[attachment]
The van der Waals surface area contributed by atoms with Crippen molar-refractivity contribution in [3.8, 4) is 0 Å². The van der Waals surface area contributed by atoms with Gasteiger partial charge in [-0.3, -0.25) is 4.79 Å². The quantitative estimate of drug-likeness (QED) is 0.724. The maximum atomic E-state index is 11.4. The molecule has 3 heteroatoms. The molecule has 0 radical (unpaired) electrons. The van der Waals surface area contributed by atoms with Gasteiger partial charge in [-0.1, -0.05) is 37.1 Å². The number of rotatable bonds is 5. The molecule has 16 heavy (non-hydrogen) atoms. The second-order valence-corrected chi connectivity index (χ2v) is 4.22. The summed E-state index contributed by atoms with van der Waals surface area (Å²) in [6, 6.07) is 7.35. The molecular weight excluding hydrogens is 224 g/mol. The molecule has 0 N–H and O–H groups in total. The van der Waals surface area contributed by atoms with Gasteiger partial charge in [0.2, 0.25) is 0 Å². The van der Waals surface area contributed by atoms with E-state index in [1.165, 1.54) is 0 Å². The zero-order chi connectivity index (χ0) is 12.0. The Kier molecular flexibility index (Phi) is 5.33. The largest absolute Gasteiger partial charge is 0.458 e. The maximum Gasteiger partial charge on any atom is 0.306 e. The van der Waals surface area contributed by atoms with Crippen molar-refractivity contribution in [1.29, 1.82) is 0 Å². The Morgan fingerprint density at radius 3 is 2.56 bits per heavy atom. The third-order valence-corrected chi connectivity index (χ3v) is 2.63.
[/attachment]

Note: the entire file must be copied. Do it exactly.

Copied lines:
The van der Waals surface area contributed by atoms with Crippen molar-refractivity contribution in [3.8, 4) is 0 Å². The van der Waals surface area contributed by atoms with Gasteiger partial charge in [-0.3, -0.25) is 4.79 Å². The quantitative estimate of drug-likeness (QED) is 0.724. The maximum atomic E-state index is 11.4. The molecule has 3 heteroatoms. The molecule has 0 radical (unpaired) electrons. The van der Waals surface area contributed by atoms with Gasteiger partial charge in [-0.1, -0.05) is 37.1 Å². The number of rotatable bonds is 5. The molecule has 16 heavy (non-hydrogen) atoms. The second-order valence-corrected chi connectivity index (χ2v) is 4.22. The summed E-state index contributed by atoms with van der Waals surface area (Å²) in [6, 6.07) is 7.35. The molecular weight excluding hydrogens is 224 g/mol. The molecule has 0 N–H and O–H groups in total. The van der Waals surface area contributed by atoms with Gasteiger partial charge in [0.2, 0.25) is 0 Å². The van der Waals surface area contributed by atoms with E-state index in [1.165, 1.54) is 0 Å². The zero-order chi connectivity index (χ0) is 12.0. The Kier molecular flexibility index (Phi) is 5.33. The largest absolute Gasteiger partial charge is 0.458 e. The maximum Gasteiger partial charge on any atom is 0.306 e. The van der Waals surface area contributed by atoms with Crippen molar-refractivity contribution in [1.29, 1.82) is 0 Å². The Morgan fingerprint density at radius 3 is 2.56 bits per heavy atom. The third-order valence-corrected chi connectivity index (χ3v) is 2.63.